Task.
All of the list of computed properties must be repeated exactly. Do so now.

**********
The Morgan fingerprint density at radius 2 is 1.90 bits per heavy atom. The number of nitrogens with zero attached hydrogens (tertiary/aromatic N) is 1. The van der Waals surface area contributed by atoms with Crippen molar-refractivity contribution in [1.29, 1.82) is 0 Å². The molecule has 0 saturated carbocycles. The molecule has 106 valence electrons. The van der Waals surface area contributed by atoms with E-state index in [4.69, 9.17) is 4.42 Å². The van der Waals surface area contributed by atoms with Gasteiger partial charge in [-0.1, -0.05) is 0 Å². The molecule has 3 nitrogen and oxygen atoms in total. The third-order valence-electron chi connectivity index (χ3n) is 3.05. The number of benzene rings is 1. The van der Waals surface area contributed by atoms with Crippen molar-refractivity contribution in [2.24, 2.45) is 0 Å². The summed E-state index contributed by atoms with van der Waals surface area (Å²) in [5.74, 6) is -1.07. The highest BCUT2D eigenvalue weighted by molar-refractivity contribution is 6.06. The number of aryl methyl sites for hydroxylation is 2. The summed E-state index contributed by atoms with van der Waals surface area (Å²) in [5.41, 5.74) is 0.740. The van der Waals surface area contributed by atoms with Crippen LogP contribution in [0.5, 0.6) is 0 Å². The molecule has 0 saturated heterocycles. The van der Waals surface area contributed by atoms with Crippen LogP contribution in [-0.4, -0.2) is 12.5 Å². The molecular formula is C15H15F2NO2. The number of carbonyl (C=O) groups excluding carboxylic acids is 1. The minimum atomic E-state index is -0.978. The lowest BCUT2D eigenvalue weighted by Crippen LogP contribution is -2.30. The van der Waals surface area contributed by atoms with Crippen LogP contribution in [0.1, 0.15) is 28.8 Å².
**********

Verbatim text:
The Morgan fingerprint density at radius 2 is 1.90 bits per heavy atom. The number of nitrogens with zero attached hydrogens (tertiary/aromatic N) is 1. The van der Waals surface area contributed by atoms with Crippen molar-refractivity contribution in [1.29, 1.82) is 0 Å². The molecule has 0 saturated carbocycles. The molecule has 106 valence electrons. The van der Waals surface area contributed by atoms with E-state index in [4.69, 9.17) is 4.42 Å². The van der Waals surface area contributed by atoms with Gasteiger partial charge in [-0.1, -0.05) is 0 Å². The molecule has 3 nitrogen and oxygen atoms in total. The third-order valence-electron chi connectivity index (χ3n) is 3.05. The number of benzene rings is 1. The van der Waals surface area contributed by atoms with Crippen molar-refractivity contribution in [2.24, 2.45) is 0 Å². The summed E-state index contributed by atoms with van der Waals surface area (Å²) in [5.74, 6) is -1.07. The highest BCUT2D eigenvalue weighted by molar-refractivity contribution is 6.06. The number of aryl methyl sites for hydroxylation is 2. The summed E-state index contributed by atoms with van der Waals surface area (Å²) in [5.41, 5.74) is 0.740. The van der Waals surface area contributed by atoms with Crippen LogP contribution in [0.5, 0.6) is 0 Å². The molecule has 0 saturated heterocycles. The van der Waals surface area contributed by atoms with Crippen LogP contribution in [-0.4, -0.2) is 12.5 Å². The molecular formula is C15H15F2NO2. The number of carbonyl (C=O) groups excluding carboxylic acids is 1. The minimum atomic E-state index is -0.978. The lowest BCUT2D eigenvalue weighted by Crippen LogP contribution is -2.30. The van der Waals surface area contributed by atoms with Crippen LogP contribution in [0.1, 0.15) is 28.8 Å².